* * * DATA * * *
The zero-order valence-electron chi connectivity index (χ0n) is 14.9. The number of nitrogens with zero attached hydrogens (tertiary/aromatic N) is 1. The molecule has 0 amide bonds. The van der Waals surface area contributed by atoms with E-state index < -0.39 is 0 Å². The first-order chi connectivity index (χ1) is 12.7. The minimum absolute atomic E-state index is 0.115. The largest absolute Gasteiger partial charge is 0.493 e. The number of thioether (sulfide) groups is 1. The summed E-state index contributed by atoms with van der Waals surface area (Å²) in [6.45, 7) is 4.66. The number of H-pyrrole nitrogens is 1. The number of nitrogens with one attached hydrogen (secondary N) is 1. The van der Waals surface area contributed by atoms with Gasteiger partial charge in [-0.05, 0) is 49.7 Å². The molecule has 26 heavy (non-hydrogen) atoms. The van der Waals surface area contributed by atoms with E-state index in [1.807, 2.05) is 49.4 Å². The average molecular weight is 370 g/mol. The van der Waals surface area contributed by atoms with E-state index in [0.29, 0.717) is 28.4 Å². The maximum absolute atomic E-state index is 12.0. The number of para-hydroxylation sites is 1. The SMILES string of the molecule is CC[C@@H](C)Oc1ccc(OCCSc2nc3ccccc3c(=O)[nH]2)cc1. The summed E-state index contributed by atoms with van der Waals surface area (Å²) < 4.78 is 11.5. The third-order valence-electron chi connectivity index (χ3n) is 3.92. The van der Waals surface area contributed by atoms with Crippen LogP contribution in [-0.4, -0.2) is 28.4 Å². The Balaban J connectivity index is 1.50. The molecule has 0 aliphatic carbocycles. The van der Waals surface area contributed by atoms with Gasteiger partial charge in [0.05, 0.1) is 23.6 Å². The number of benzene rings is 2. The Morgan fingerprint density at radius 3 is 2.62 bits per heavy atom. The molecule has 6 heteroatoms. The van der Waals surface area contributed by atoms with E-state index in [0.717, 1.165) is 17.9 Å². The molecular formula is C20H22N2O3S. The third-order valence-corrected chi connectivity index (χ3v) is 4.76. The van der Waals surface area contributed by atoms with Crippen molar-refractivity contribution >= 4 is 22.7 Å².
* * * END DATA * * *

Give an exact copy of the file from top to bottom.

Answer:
The zero-order valence-electron chi connectivity index (χ0n) is 14.9. The number of nitrogens with zero attached hydrogens (tertiary/aromatic N) is 1. The molecule has 0 amide bonds. The van der Waals surface area contributed by atoms with E-state index < -0.39 is 0 Å². The first-order chi connectivity index (χ1) is 12.7. The minimum absolute atomic E-state index is 0.115. The largest absolute Gasteiger partial charge is 0.493 e. The number of thioether (sulfide) groups is 1. The summed E-state index contributed by atoms with van der Waals surface area (Å²) in [6.45, 7) is 4.66. The number of H-pyrrole nitrogens is 1. The number of nitrogens with one attached hydrogen (secondary N) is 1. The van der Waals surface area contributed by atoms with Gasteiger partial charge in [-0.05, 0) is 49.7 Å². The molecule has 26 heavy (non-hydrogen) atoms. The van der Waals surface area contributed by atoms with E-state index in [1.807, 2.05) is 49.4 Å². The average molecular weight is 370 g/mol. The van der Waals surface area contributed by atoms with E-state index in [0.29, 0.717) is 28.4 Å². The maximum absolute atomic E-state index is 12.0. The number of para-hydroxylation sites is 1. The SMILES string of the molecule is CC[C@@H](C)Oc1ccc(OCCSc2nc3ccccc3c(=O)[nH]2)cc1. The summed E-state index contributed by atoms with van der Waals surface area (Å²) < 4.78 is 11.5. The third-order valence-electron chi connectivity index (χ3n) is 3.92. The van der Waals surface area contributed by atoms with Crippen LogP contribution in [-0.4, -0.2) is 28.4 Å². The Balaban J connectivity index is 1.50. The molecule has 0 aliphatic carbocycles. The van der Waals surface area contributed by atoms with Gasteiger partial charge in [0.05, 0.1) is 23.6 Å². The number of benzene rings is 2. The Morgan fingerprint density at radius 3 is 2.62 bits per heavy atom. The molecule has 6 heteroatoms. The van der Waals surface area contributed by atoms with E-state index in [0.717, 1.165) is 17.9 Å². The molecular formula is C20H22N2O3S. The third-order valence-corrected chi connectivity index (χ3v) is 4.76. The van der Waals surface area contributed by atoms with Crippen molar-refractivity contribution >= 4 is 22.7 Å².